To evaluate the beneficial and harmful effects of perioperative enhanced recovery after surgery (ERAS) programmes in gynaecological cancer care on length of postoperative hospital stay, postoperative complications, mortality, readmission, bowel functions, quality of life, participant satisfaction, and economic outcomes.
We searched the following electronic databases for the literature published from inception until October 2020: Cochrane Central Register of Controlled Trials (CENTRAL), MEDLINE, Embase, PubMed, AMED (Allied and Complementary Medicine), CINAHL (Cumulative Index to Nursing and Allied Health Literature), Scopus, and four Chinese databases including the China Biomedical Literature Database (CBM), WanFang Data, China National Knowledge Infrastructure (CNKI), and Weipu Database. We also searched four trial registration platforms and grey literature databases for ongoing and unpublished trials, and handsearched the reference lists of included trials and accessible reviews for relevant references.
We included randomised controlled trials (RCTs) that compared ERAS programmes for perioperative care in women with gynaecological cancer to traditional care strategies.
Two review authors independently screened studies for inclusion, extracted the data and assessed methodological quality for each included study using the Cochrane risk of bias tool 2 (RoB 2) for RCTs. Using Review Manager 5.4, we pooled the data and calculated the measures of treatment effect with the mean difference (MD), standardised mean difference (SMD), and risk ratio (RR) with a 95% confidence interval (CI) to reflect the summary estimates and uncertainty.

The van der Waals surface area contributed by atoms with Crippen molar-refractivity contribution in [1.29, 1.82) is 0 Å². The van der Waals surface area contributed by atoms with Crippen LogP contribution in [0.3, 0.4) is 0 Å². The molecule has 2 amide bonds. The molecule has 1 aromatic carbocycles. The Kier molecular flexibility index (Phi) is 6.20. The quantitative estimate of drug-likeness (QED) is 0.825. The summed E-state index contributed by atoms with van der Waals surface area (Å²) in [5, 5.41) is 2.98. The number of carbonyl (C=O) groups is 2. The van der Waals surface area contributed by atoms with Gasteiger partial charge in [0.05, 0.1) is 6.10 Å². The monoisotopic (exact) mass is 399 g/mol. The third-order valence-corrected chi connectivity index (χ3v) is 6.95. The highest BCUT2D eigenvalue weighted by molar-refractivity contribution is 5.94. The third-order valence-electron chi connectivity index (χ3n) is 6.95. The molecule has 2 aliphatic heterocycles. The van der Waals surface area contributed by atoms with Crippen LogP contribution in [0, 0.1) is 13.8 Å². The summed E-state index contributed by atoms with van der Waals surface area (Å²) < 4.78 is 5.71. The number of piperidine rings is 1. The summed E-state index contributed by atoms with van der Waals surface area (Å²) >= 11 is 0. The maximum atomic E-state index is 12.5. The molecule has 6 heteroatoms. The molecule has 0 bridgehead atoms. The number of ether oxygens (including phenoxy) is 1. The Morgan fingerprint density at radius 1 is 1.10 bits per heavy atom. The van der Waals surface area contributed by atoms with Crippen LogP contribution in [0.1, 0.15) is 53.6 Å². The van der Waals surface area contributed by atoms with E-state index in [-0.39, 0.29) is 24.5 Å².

We included seven RCTs with 747 participants. All studies compared ERAS programmes with traditional care strategies for women with gynaecological cancer. We had substantial concerns regarding the methodological quality of the included studies since the included RCTs had moderate to high risk of bias in domains including randomisation process, deviations from intended interventions, and measurement of outcomes.
ERAS programmes may reduce length of postoperative hospital stay (MD -1.71 days, 95% CI -2.59 to -0.84; I2 = 86%; 6 studies, 638 participants; low-certainty evidence). ERAS programmes may result in no difference in overall complication rates (RR 0.71, 95% CI 0.48 to 1.05; I2 = 42%; 5 studies, 537 participants; low-certainty evidence). The certainty of evidence was very low regarding the effect of ERAS programmes on all-cause mortality within 30 days of discharge (RR 0.98, 95% CI 0.14 to 6.68; 1 study, 99 participants). ERAS programmes may reduce readmission rates within 30 days of operation (RR 0.45, 95% CI 0.22 to 0.90; I2 = 0%; 3 studies, 385 participants; low-certainty evidence). ERAS programmes may reduce the time to first flatus (MD -0.82 days, 95% CI -1.00 to -0.63; I2 = 35%; 4 studies, 432 participants; low-certainty evidence) and the time to first defaecation (MD -0.96 days, 95% CI -1.47 to -0.44; I2 = 0%; 2 studies, 228 participants; low-certainty evidence). The studies did not report the effects of ERAS programmes on quality of life. The evidence on the effects of ERAS programmes on participant satisfaction was very uncertain due to the limited number of studies. The adoption of ERAS strategies may not increase medical expenditure, though the evidence was of very low certainty (SMD -0.22, 95% CI -0.68 to 0.25; I2 = 54%; 2 studies, 167 participants).